The way network training is specified in CNTK differs substantially from the TensorFlow approach.  The training and testing is specified in a file called convolution.config.  Both CNTK and TensorFlow use a symbolic analysis of the flow graph to compute the gradient of the network for use in gradient decent training algorithms.  The CNTK team has a very nice “book” that describes a great deal about how the gradients are computed.   Currently CNTK only supports one learning method: Mini-batch Stochastic Gradient Decent, but they promise to add more in the future.  He, Zhang, Ren and Sun have a lovely paper that describes how they train extremely deep (up to 1000 layers) networks using a nested residual reduction method reminiscent of algebraic multi-grid, so it will be interesting to see if that method makes its way into CNTK.  An abbreviated version of the config file is shown below.

```command = train:test
modelPath = "\$ModelDir\$/02_Convolution"
ndlMacros = "\$ConfigDir\$/Macros.ndl"

train = [
action = "train"
NDLNetworkBuilder = [
networkDescription = "\$ConfigDir\$/02_Convolution.ndl"
]

SGD = [
epochSize = 60000
minibatchSize = 32
learningRatesPerMB = 0.5
momentumPerMB = 0*10:0.7
maxEpochs = 15
]

features = [
dim = 784
start = 1
]

labels = [
# details deleted
]
]
]
test = [
….
]
```

The command line indicates the sequence to follow:  train then test.   Various file paths are resolved and then the train block specifies the network to be trained and the parameters for the Stochastic Gradient Decent (SGD).  A reader block specifies the way the “features” and “labels” from the network NDL file are read.   A test block is also included to define the parameters of the test.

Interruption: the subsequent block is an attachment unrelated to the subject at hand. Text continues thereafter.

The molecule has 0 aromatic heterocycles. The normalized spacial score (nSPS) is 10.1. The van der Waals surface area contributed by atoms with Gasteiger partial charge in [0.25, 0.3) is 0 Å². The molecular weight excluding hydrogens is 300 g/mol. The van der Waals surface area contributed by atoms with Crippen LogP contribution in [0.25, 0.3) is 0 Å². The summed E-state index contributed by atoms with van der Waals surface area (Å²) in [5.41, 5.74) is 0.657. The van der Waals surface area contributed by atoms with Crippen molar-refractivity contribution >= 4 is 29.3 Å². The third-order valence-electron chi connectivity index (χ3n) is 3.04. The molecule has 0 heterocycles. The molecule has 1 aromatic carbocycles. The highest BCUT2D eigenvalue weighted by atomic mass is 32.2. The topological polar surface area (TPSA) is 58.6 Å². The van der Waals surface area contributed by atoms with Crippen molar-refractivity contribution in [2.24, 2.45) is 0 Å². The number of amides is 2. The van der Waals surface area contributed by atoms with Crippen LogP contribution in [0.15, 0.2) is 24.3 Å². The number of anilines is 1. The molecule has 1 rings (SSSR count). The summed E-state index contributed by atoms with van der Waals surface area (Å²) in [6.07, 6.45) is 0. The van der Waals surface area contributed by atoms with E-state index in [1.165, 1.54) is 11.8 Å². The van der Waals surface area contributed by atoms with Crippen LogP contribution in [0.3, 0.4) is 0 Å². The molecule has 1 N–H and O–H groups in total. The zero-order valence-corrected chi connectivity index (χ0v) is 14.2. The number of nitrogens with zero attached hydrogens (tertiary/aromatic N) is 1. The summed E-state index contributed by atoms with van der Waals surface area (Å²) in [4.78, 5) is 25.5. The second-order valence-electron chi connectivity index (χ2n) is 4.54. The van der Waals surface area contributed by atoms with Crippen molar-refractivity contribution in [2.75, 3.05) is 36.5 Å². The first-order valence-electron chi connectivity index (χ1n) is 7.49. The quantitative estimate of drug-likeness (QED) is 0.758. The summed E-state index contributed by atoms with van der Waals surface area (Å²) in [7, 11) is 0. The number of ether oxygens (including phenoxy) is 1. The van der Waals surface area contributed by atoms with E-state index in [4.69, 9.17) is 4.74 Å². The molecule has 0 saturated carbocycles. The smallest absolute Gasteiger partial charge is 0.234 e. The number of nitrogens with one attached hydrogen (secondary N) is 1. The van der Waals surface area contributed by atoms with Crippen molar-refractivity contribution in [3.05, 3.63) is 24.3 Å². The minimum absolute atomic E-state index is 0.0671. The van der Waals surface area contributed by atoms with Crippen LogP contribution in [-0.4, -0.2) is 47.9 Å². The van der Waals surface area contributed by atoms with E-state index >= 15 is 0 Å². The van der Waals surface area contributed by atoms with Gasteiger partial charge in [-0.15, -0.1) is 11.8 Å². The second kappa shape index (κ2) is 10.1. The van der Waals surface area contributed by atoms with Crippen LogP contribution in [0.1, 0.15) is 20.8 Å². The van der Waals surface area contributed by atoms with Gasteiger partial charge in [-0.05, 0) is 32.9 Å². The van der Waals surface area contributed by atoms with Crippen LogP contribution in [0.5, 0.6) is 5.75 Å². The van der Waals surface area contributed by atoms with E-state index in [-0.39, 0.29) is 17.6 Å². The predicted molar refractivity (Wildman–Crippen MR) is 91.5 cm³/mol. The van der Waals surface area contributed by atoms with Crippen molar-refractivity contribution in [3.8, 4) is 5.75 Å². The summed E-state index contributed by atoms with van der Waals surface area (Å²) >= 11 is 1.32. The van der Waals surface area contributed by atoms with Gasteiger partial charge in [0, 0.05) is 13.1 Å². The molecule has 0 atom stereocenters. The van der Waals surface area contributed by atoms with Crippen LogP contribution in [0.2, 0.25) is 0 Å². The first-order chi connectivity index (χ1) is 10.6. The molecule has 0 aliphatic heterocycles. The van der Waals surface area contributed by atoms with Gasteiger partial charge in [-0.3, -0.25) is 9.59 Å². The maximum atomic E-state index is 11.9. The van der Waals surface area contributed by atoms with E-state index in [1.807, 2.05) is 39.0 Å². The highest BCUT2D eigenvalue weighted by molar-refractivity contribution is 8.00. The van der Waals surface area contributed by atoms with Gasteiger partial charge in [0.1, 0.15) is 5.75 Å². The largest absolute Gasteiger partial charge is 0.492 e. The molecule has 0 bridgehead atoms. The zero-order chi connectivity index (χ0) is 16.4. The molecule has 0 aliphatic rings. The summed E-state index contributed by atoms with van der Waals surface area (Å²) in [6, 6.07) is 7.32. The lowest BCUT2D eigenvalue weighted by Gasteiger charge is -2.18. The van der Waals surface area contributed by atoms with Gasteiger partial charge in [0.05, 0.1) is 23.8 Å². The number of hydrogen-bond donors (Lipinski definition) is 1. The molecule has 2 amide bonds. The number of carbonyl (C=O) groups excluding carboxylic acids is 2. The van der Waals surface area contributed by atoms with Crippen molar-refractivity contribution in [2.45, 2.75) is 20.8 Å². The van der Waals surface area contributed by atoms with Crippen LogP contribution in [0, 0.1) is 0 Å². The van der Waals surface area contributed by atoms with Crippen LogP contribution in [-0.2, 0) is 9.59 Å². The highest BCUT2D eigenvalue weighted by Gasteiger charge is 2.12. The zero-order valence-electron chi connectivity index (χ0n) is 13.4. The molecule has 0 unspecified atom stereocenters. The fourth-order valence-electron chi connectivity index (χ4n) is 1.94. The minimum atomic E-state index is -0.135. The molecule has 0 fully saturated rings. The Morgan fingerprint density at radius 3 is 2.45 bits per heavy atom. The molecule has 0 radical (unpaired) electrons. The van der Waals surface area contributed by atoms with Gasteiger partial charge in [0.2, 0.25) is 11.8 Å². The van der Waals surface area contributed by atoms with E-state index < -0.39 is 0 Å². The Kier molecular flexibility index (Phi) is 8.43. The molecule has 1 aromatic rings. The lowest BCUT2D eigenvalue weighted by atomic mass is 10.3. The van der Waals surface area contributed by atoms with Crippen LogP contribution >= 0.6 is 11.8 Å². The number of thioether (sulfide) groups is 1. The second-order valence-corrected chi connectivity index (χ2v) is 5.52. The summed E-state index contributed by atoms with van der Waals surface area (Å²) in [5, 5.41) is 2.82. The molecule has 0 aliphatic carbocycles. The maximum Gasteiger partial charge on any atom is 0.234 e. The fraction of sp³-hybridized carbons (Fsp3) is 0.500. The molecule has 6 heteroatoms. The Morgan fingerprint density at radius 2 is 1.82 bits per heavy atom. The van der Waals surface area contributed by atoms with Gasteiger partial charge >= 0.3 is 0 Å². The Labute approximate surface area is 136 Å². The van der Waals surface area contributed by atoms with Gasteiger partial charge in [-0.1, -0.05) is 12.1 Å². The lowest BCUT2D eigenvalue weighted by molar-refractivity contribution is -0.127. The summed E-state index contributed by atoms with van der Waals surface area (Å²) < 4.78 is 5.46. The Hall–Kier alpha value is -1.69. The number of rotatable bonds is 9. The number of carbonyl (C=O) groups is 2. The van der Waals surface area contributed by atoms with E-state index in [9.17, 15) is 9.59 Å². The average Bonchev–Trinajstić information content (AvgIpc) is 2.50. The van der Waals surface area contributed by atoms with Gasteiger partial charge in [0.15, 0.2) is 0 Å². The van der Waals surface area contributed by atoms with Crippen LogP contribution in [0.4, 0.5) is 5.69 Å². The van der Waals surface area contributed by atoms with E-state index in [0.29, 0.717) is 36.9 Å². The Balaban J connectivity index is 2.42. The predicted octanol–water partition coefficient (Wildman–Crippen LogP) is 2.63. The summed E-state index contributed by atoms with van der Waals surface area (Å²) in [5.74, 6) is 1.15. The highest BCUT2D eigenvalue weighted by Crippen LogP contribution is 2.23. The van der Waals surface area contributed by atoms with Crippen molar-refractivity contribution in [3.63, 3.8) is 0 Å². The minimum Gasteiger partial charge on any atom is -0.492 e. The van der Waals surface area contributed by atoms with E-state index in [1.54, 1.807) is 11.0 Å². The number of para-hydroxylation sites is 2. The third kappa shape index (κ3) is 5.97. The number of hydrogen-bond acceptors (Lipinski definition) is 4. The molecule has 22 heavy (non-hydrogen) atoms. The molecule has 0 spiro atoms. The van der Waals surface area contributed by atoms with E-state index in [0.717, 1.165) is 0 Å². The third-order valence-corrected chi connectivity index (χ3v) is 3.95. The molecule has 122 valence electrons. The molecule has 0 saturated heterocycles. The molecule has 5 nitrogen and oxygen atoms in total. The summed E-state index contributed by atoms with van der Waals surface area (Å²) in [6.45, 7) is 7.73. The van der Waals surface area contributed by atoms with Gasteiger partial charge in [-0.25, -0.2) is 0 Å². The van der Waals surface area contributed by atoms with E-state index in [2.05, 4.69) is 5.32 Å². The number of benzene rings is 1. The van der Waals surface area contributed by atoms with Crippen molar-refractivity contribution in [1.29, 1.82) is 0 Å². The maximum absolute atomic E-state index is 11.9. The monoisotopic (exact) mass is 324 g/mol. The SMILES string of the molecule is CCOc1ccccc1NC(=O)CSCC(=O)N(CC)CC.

Running this on a 16-core (non-GPU) linux VM took 62.95 real-time minutes to do the train and test and 999.01 minutes of user time and 4 minutes of system time.    The user time indicated that all 16 cores were all very busy (999/63 = 15.85).   Of course this means little as CNTK is designed for parallelism and massive GPU support is the true design point idea.

The training used by TensorFlow is specified much more explicitly in the Python control flow.   However, the algorithm is also a gradient based method called Adam introduced by Kingma and Ba.    Tensorflow has a number of gradient based optimizers in the library, but I did not try any of the others.

As can be seen below, the cross_entropy is defined in the standard way and fed to the optimizer to produce a “train_step” object.

```y_ = tf.placeholder(tf.float32, [None, 10])
cross_entropy = -tf.reduce_sum(y_*tf.log(y_conv))
correct_prediction = tf.equal(tf.argmax(y_conv,1), tf.argmax(y_,1))
accuracy = tf.reduce_mean(tf.cast(correct_prediction, "float"))
sess.run(tf.initialize_all_variables())
for i in range(20000):
batch = mnist.train.next_batch(50)
train_step.run(feed_dict={x: batch[0], y_: batch[1], keep_prob: 0.5})

print("test accuracy %g"%accuracy.eval(feed_dict={
x: mnist.test.images, y_: mnist.test.labels, keep_prob: 1.0}))